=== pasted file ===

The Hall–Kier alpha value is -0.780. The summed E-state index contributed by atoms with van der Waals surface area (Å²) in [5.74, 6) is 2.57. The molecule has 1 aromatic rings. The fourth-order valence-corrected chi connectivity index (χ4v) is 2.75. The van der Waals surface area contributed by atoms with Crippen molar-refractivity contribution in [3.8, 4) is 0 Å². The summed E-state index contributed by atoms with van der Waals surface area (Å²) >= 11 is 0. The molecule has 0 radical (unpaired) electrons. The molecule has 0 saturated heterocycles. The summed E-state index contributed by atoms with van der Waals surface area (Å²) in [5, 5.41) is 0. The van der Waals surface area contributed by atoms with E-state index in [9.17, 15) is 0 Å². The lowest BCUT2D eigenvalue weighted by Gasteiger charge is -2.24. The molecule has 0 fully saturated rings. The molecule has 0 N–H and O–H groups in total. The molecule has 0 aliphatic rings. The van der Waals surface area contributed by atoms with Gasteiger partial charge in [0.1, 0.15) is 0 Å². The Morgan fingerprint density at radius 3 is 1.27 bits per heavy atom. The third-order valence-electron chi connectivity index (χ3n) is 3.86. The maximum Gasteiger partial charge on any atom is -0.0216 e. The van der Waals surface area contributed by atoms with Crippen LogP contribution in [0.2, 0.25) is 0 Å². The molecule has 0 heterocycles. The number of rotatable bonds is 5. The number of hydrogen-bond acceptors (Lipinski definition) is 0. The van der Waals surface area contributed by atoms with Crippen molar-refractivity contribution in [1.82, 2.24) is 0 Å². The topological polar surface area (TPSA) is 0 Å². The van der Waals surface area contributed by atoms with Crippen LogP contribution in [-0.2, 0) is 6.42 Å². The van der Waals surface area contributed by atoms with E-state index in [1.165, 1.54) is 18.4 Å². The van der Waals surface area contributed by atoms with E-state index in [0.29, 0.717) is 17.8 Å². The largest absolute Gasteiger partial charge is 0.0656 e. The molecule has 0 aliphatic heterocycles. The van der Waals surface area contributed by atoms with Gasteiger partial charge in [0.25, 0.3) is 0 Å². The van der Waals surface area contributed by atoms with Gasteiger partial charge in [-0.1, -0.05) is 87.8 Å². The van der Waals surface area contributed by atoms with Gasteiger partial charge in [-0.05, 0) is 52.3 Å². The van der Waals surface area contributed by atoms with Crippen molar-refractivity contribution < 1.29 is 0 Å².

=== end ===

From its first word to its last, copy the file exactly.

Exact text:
The Hall–Kier alpha value is -0.780. The summed E-state index contributed by atoms with van der Waals surface area (Å²) in [5.74, 6) is 2.57. The molecule has 1 aromatic rings. The fourth-order valence-corrected chi connectivity index (χ4v) is 2.75. The van der Waals surface area contributed by atoms with Crippen molar-refractivity contribution in [3.8, 4) is 0 Å². The summed E-state index contributed by atoms with van der Waals surface area (Å²) >= 11 is 0. The molecule has 0 radical (unpaired) electrons. The molecule has 0 saturated heterocycles. The summed E-state index contributed by atoms with van der Waals surface area (Å²) in [5, 5.41) is 0. The van der Waals surface area contributed by atoms with E-state index in [9.17, 15) is 0 Å². The lowest BCUT2D eigenvalue weighted by Gasteiger charge is -2.24. The molecule has 0 fully saturated rings. The molecule has 0 N–H and O–H groups in total. The molecule has 0 aliphatic rings. The van der Waals surface area contributed by atoms with Gasteiger partial charge in [0.1, 0.15) is 0 Å². The Morgan fingerprint density at radius 3 is 1.27 bits per heavy atom. The third-order valence-electron chi connectivity index (χ3n) is 3.86. The maximum Gasteiger partial charge on any atom is -0.0216 e. The van der Waals surface area contributed by atoms with Crippen LogP contribution in [0.2, 0.25) is 0 Å². The molecule has 0 heterocycles. The number of rotatable bonds is 5. The number of hydrogen-bond acceptors (Lipinski definition) is 0. The van der Waals surface area contributed by atoms with Crippen molar-refractivity contribution in [1.82, 2.24) is 0 Å². The topological polar surface area (TPSA) is 0 Å². The van der Waals surface area contributed by atoms with Crippen LogP contribution in [-0.2, 0) is 6.42 Å². The van der Waals surface area contributed by atoms with E-state index in [1.165, 1.54) is 18.4 Å². The van der Waals surface area contributed by atoms with E-state index in [0.29, 0.717) is 17.8 Å². The largest absolute Gasteiger partial charge is 0.0656 e. The molecule has 0 aliphatic heterocycles. The van der Waals surface area contributed by atoms with Gasteiger partial charge in [0.25, 0.3) is 0 Å². The van der Waals surface area contributed by atoms with Gasteiger partial charge in [-0.1, -0.05) is 87.8 Å². The van der Waals surface area contributed by atoms with Gasteiger partial charge in [-0.05, 0) is 52.3 Å². The van der Waals surface area contributed by atoms with Crippen molar-refractivity contribution < 1.29 is 0 Å².